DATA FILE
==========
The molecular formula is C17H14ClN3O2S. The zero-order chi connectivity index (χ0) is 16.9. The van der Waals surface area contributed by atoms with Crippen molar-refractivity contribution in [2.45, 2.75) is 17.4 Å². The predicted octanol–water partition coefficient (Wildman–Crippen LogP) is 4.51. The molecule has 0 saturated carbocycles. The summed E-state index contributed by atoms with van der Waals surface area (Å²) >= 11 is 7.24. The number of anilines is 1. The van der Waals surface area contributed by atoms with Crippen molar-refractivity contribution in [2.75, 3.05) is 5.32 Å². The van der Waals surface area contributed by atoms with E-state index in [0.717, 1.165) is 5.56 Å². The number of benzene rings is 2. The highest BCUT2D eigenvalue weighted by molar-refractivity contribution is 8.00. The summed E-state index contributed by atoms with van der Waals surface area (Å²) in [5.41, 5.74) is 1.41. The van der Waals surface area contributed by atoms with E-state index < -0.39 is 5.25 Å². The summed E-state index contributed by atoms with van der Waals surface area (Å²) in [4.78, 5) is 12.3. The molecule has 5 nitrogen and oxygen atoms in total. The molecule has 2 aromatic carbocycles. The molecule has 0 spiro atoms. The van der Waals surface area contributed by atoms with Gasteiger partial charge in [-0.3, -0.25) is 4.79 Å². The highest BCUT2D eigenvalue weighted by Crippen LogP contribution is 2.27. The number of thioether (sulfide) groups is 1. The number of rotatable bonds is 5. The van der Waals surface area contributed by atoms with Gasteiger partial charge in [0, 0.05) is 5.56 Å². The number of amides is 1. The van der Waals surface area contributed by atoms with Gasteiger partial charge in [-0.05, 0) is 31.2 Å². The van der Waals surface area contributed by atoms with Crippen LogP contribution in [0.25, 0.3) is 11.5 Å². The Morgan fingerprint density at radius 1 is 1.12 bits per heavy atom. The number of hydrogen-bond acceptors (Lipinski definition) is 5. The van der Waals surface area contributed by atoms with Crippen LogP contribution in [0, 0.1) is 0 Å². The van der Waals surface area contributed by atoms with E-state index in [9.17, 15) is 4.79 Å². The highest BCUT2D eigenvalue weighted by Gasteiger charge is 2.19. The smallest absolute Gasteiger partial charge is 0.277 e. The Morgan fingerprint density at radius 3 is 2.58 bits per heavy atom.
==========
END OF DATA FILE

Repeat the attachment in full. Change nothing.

The molecular formula is C17H14ClN3O2S. The zero-order chi connectivity index (χ0) is 16.9. The van der Waals surface area contributed by atoms with Crippen molar-refractivity contribution in [2.45, 2.75) is 17.4 Å². The predicted octanol–water partition coefficient (Wildman–Crippen LogP) is 4.51. The molecule has 0 saturated carbocycles. The summed E-state index contributed by atoms with van der Waals surface area (Å²) >= 11 is 7.24. The number of anilines is 1. The van der Waals surface area contributed by atoms with Crippen molar-refractivity contribution in [2.75, 3.05) is 5.32 Å². The van der Waals surface area contributed by atoms with E-state index in [0.717, 1.165) is 5.56 Å². The number of benzene rings is 2. The highest BCUT2D eigenvalue weighted by molar-refractivity contribution is 8.00. The summed E-state index contributed by atoms with van der Waals surface area (Å²) in [5.41, 5.74) is 1.41. The van der Waals surface area contributed by atoms with E-state index < -0.39 is 5.25 Å². The summed E-state index contributed by atoms with van der Waals surface area (Å²) in [4.78, 5) is 12.3. The molecule has 5 nitrogen and oxygen atoms in total. The molecule has 2 aromatic carbocycles. The molecule has 0 spiro atoms. The van der Waals surface area contributed by atoms with Gasteiger partial charge in [-0.3, -0.25) is 4.79 Å². The highest BCUT2D eigenvalue weighted by Crippen LogP contribution is 2.27. The number of thioether (sulfide) groups is 1. The number of rotatable bonds is 5. The van der Waals surface area contributed by atoms with Gasteiger partial charge in [0, 0.05) is 5.56 Å². The number of amides is 1. The van der Waals surface area contributed by atoms with Gasteiger partial charge in [-0.05, 0) is 31.2 Å². The van der Waals surface area contributed by atoms with Crippen LogP contribution in [0.25, 0.3) is 11.5 Å². The Morgan fingerprint density at radius 1 is 1.12 bits per heavy atom. The number of hydrogen-bond acceptors (Lipinski definition) is 5. The van der Waals surface area contributed by atoms with Crippen LogP contribution in [0, 0.1) is 0 Å². The van der Waals surface area contributed by atoms with E-state index in [9.17, 15) is 4.79 Å². The highest BCUT2D eigenvalue weighted by Gasteiger charge is 2.19. The smallest absolute Gasteiger partial charge is 0.277 e. The Morgan fingerprint density at radius 3 is 2.58 bits per heavy atom.